Volatile organic compounds (VOC) They are used in fuels as well as in many everyday products: paints, inks, glue, stain removers, cosmetics, solvents etc. for household, professional or industrial use (which is why their presence in internal air can also be significant). They are emitted during fuel combustion (notably in exhaust gases), or by evaporation during storage or use. VOCs are also emitted by the natural environment (Mediterranean vegetation, forests) and certain cultivated areas. VOC effects vary dramatically depending on the nature of the pollutant envisaged. They go from mild odour nuisance up to mutagenic and carcinogenic effects (benzene, certain PAHs), as well as various irritations and impaired respiratory capacity. VOCs play a role in the complex ozone formation mechanisms in the lower atmosphere. They are also involved in the processes leading to the formation of greenhouse gases and the hole in the ozone.
Carbon monoxide (CO) An odourless, colourless and flammable gas, carbon monoxide CO is the result of the incomplete combustion of organic materials (gas, coal, fuel oil, fuels, wood). The main source is motor vehicle traffic. High CO levels can be caused by an engine idling within a confined place or in a traffic jam in a covered area. The malfunction of household heating appliances can also result in high levels of CO in houses. CO adheres to haemoglobin in the blood instead of oxygen, leading to a lack of oxygen in the body (heart, brain etc.). Initial symptoms are headaches and dizziness. These symptoms get worse as CO concentration increases (nausea, vomiting etc.) and can lead to a coma and death in the case of prolonged exposure. CO contributes to ground-level ozone formation mechanisms. In the atmosphere, it turns into carbon dioxide CO2 and contributes to the greenhouse effect.
Toxic metals: lead (Pb), mercury (Hg), Cadmium (Cd), Nickel (Ni), zinc (Zn), manganese (Mn) etc. Toxic metals are generated by the combustion of coal, petroleum, household waste etc. as well as certain specific industrial processes. They are generally found in particles (with the exception of mercury, which is mostly gaseous). The widespread use of unleaded petrol has considerably helped reduce the concentration of this pollutant. Metals accumulate in the body and cause short and/or long-term toxic effects. They can affect the nervous system, kidney, liver and respiratory functions etc. Toxic metals contaminate soil and food. They accumulate in living organisms and disrupt biological balance and mechanisms. Certain lichens or foams are commonly used to monitor metals in the environment and serve as “bio-indicators”.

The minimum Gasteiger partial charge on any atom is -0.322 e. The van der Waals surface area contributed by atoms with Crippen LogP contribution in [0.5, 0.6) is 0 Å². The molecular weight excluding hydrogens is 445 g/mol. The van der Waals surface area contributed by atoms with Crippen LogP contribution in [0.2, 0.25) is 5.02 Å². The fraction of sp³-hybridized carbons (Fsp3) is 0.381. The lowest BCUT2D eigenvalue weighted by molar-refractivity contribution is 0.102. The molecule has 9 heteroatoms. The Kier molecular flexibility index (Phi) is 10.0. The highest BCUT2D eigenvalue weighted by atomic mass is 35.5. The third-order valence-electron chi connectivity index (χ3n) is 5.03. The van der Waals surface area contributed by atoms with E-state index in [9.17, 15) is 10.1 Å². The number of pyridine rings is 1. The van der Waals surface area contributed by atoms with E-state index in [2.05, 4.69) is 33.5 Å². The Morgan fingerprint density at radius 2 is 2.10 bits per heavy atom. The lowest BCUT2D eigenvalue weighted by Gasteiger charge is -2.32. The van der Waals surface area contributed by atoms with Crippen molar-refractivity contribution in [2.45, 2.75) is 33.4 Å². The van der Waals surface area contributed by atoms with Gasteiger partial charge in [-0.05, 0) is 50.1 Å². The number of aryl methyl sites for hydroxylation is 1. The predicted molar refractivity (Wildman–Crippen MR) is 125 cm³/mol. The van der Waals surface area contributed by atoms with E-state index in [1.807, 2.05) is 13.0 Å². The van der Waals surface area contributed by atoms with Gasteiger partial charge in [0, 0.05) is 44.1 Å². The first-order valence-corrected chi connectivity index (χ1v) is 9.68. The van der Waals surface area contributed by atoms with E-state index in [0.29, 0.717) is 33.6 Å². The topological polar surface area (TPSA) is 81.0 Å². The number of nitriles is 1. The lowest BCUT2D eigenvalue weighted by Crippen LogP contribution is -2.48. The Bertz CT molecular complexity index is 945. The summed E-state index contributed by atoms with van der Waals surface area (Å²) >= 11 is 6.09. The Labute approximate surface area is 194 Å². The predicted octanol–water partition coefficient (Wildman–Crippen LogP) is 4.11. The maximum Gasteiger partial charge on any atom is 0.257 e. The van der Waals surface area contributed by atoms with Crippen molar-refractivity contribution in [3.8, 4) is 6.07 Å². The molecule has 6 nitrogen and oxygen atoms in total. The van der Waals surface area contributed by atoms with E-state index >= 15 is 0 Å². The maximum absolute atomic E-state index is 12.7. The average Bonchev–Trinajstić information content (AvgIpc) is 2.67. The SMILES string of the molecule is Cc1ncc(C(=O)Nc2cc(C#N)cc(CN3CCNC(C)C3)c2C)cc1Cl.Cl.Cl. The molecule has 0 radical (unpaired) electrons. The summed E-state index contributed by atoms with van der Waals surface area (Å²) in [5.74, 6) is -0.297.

Ammonia (NH3) A mostly agricultural pollutant emitted when land spreading slurry from livestock farms but also when manufacturing ammonia fertilizers. It irritates the mucous membranes in the body.
Hydrogen sulphide (H2S) Easily recognisable by its rotten egg smell in very low concentration which disappears in higher concentrations. It is formed by anaerobic fermentation of organic substances.
Hydrochloric acid (HCl) Generated in particular by the incineration of household waste (containing plastic materials and paper rich in chlorine), coal combustion and certain industrial activities. This pollutant contributes to air acidification.
Polycyclic Aromatic Hydrocarbons (PAHs) Compounds made of 4 to 7 benzene rings. Several hundreds of compounds are generated by the combustion of fossil materials (notably by diesel engines) in gaseous or particulate form, the best-known being benzo(a)pyrene. The risk of cancer associated with PAHs has been known for some time.
Pesticides or plant protection products France is the world’s number two consumer of plant protection products. Large portions of these products miss their intended target and are emitted into the air, water etc. The first campaigns to measure pesticides in the air were carried out in Brittany in 1998. Only a few of the most frequently used molecules are monitored. New techniques are being looked into and validated. There is no existing air standard.


Law no. 96-1236 of 30 December 1996 on air and the rational use of energy. It is formalised in the environmental code, articles L220-1 and subsequent articles.

Order of 2 February 1998 relative to the water usage and consumption as well as all types of emissions of permit holding classified installations for environmental protection

Order of 10 December 2007 certifying laboratories or bodies to carry out certain types of sampling and analysis of substance emissions into the atmosphere